The majority of multifamily buildings in Minnesota are run by management companies, bigger businesses. Any place management companies own the bulk of the building stock will face a similar set of issues. Older cities with larger multifamily stock still have a larger proportion of smaller owner and managers, who tend to have a more “down-home” approach. To oversimplify, they’re a little bit more like single family.
In places where water is more expensive - the south or California - the water utility is a premium cost. So water conservation appeals to them more. Up here, most owners and managers are borderline about whether low flow devices cause more trouble than they’re worth.
Anna: In addition to the focus group findings, where did you look for pilot ideas?
We based a lot of the program design on CEE’s previous multifamily field research and experience in implementing other programs, both in multifamily, as well as residential and small business. The research helped identify the the most cost-effective improvements, which we used as the main targeted upgrades for our pilot.
Anna: What are the most cost-effective measures that an owner can implement?
A lot of the multifamily building stock in Minnesota is post-war. There aren’t a lot of cost-effective building envelope improvements. It’s mainly boiler controls - outdoor reset and cut-out controls. Many buildings already have the controls, but they’re complex to manage. Simply training people which buttons to press to achieve energy savings from the controls is one big measure.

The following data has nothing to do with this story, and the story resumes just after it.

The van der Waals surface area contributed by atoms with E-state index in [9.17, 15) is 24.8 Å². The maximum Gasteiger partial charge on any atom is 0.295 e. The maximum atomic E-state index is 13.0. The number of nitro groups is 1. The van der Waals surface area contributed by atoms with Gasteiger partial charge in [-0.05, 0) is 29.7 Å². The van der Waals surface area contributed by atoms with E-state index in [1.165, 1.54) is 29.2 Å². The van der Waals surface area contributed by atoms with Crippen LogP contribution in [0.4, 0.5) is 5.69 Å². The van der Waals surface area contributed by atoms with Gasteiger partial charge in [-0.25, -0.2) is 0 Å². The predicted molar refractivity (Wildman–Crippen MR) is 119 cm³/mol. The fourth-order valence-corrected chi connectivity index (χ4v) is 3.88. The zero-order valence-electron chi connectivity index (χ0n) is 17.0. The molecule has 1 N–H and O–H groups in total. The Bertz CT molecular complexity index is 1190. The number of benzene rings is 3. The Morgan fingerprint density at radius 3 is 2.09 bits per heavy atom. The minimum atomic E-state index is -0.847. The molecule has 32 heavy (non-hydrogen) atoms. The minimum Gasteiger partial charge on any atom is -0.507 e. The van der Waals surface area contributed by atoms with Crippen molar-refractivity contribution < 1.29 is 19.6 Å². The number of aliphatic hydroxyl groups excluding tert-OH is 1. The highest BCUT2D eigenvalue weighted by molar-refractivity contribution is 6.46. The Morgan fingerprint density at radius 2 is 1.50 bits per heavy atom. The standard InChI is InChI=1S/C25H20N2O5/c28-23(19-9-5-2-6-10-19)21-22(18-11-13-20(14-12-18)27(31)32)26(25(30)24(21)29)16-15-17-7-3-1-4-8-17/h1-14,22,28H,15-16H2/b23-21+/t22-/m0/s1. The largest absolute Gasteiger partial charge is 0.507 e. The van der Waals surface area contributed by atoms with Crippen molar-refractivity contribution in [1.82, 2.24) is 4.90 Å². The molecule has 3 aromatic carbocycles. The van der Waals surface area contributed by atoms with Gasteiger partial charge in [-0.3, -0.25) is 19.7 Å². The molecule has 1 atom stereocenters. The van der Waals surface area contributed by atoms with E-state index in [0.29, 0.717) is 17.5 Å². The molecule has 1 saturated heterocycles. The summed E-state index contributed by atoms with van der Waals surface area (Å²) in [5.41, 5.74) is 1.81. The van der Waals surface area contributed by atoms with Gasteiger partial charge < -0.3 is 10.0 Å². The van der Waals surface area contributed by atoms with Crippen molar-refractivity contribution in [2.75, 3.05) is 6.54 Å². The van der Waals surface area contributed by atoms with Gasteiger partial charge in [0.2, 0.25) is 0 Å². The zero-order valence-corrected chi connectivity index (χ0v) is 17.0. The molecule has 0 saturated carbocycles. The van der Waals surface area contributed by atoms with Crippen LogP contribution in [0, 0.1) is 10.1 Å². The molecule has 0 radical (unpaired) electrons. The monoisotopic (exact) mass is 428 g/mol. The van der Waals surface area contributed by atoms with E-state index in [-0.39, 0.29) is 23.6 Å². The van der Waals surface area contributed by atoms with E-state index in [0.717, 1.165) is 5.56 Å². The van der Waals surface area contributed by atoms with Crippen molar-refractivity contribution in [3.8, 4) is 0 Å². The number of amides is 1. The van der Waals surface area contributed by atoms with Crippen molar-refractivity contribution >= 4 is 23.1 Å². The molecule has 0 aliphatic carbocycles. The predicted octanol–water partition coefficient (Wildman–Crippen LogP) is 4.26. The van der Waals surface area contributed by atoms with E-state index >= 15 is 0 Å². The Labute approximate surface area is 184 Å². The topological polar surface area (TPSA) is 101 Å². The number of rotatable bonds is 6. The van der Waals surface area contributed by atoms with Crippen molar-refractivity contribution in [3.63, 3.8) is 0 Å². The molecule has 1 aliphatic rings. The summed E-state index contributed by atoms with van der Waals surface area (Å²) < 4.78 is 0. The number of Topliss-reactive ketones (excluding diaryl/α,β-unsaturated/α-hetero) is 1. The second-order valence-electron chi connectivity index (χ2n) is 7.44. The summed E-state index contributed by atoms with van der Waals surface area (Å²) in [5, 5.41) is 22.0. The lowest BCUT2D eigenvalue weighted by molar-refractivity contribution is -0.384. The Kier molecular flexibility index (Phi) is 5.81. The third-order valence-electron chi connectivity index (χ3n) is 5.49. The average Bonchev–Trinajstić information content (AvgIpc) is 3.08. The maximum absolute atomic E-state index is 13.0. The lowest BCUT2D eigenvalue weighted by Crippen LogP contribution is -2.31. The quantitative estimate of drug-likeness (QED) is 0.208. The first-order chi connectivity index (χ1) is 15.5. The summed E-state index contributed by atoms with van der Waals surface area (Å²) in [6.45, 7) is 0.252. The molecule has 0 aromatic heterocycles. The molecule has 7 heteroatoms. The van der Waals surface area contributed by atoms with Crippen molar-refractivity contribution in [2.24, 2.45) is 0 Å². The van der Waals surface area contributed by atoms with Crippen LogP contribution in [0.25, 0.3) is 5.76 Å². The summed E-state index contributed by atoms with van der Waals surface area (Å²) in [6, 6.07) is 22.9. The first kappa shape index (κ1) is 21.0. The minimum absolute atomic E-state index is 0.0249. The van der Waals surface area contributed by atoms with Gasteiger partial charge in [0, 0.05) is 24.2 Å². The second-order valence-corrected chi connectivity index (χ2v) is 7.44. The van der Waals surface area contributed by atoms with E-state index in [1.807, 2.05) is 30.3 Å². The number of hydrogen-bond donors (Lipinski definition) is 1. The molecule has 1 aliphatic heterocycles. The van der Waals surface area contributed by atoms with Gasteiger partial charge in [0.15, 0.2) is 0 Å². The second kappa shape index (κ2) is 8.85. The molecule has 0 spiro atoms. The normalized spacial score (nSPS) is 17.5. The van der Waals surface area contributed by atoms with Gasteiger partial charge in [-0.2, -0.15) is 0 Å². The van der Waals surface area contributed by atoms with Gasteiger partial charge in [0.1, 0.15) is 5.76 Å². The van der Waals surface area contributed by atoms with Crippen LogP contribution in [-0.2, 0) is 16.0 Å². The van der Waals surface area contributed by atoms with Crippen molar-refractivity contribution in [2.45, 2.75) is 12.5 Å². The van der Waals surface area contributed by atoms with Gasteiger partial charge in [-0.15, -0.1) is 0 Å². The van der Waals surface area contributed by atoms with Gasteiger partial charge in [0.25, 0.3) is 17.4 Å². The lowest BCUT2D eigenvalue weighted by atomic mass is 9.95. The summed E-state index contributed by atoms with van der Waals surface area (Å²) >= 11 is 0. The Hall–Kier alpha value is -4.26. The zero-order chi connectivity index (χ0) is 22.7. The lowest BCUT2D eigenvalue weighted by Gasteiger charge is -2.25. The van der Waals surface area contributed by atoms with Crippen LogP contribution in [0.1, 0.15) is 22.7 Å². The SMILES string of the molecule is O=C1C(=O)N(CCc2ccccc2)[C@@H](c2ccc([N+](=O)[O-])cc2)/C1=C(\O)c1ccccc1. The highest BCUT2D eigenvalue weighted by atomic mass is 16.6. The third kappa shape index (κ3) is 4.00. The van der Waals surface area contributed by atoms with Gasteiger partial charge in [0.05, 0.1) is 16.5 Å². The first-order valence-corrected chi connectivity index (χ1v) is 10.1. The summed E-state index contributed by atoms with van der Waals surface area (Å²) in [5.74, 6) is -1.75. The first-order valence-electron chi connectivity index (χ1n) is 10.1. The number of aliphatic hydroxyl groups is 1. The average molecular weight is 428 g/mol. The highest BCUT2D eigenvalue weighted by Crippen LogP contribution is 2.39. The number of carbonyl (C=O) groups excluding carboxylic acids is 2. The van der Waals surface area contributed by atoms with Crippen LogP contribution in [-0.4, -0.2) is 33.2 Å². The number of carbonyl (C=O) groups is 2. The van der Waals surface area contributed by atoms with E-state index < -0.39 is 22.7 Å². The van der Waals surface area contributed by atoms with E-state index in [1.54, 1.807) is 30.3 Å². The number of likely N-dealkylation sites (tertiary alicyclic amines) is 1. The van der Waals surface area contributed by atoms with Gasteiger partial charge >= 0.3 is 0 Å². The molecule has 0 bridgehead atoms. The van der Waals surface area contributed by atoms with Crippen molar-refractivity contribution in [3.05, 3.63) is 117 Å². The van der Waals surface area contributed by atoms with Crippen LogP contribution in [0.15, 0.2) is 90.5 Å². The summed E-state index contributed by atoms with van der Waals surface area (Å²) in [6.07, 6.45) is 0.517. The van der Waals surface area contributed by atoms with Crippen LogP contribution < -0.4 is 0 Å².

On the domestic hot water systems with recirculation loops, we are recommending a demand-based pump controller that saves on water heating costs.
In larger buildings, we’re looking at the ventilation. Some systems are grossly over ventilating, and the rooftop ventilators can be really inefficient. This can waste a lot of energy. A related research project is investigating how to balance those systems and reduce energy loss.
Anna: How did you come up with the program design combination of direct install and upgrade recommendations?
We have run various multifamily and related small business programs over the years, so a lot comes out of that experience. The direct install component has been used effectively in our residential program, where it works out really well as a foot in the door - you can talk to people. And the free component - get the savings right away! That appeals to single-family owners but also to multifamily owners. We heard in the focus group that a lot of owners have installed low-flow shower heads and CFLs. But they were interested in having it done in one sweep, done right, and not having to pay for the labor.
During program design research, we also researched other programs across the country. This included Elevate Energy, who runs a very effective multifamily program in Chicago. They were kind enough to actually host us for a few days to come down and train us on their system. We especially liked their hand-holding approach for bigger projects like boiler replacement and air sealing insulation and boiler controls. Even though Chicago has a totally different building stock with different recommendations, we adopted their strategy of working closely with the building owners and managers and walking them through each step.